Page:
In nations with indigenous populations, officials largely confine references to customary land tenure or customary land rights to the surviving rights of such indigenous peoples in relation to land. Although custom may have provided the historical basis for land tenure systems under British common law, land tenure for nonindigenous peoples, nowadays, is largely governed by legislation and formal documentation.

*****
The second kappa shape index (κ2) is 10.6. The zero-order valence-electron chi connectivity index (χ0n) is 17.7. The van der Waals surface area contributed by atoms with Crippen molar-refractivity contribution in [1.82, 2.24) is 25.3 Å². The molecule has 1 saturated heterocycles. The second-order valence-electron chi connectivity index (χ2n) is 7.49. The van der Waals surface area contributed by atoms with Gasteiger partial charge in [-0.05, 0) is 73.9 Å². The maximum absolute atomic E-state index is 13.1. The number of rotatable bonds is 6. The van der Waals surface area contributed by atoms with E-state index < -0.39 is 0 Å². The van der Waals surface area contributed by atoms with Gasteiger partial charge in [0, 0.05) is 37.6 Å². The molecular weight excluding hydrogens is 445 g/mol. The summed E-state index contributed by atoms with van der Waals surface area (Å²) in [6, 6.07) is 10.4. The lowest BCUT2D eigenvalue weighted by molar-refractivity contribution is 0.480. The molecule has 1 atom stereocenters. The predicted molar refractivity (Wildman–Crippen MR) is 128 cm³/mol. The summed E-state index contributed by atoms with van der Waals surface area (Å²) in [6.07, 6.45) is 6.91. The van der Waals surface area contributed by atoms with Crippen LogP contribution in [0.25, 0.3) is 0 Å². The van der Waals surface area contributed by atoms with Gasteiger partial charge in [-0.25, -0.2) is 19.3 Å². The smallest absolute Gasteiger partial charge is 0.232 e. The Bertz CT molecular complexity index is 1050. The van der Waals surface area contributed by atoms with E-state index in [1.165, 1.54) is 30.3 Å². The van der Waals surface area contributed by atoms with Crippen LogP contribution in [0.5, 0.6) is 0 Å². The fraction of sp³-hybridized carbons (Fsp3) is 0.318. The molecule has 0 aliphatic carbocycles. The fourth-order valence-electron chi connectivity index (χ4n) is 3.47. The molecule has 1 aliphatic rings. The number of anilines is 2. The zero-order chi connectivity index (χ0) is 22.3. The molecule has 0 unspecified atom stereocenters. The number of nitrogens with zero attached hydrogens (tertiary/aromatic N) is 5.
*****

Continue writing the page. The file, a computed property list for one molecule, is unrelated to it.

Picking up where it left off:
England, long ago, asserted sovereignty over adjacent territories such as Wales and Ireland, and British common law provided some recognition for local customary tenures. In relation to the New World of the Americas, Britain largely relied on treaties as a basis for establishing settlements and acquiring land from prior inhabitants. In New Zealand, a nation-wide treaty—the Treaty of Waitangi, 1840—provided the basis for British sovereignty and ...

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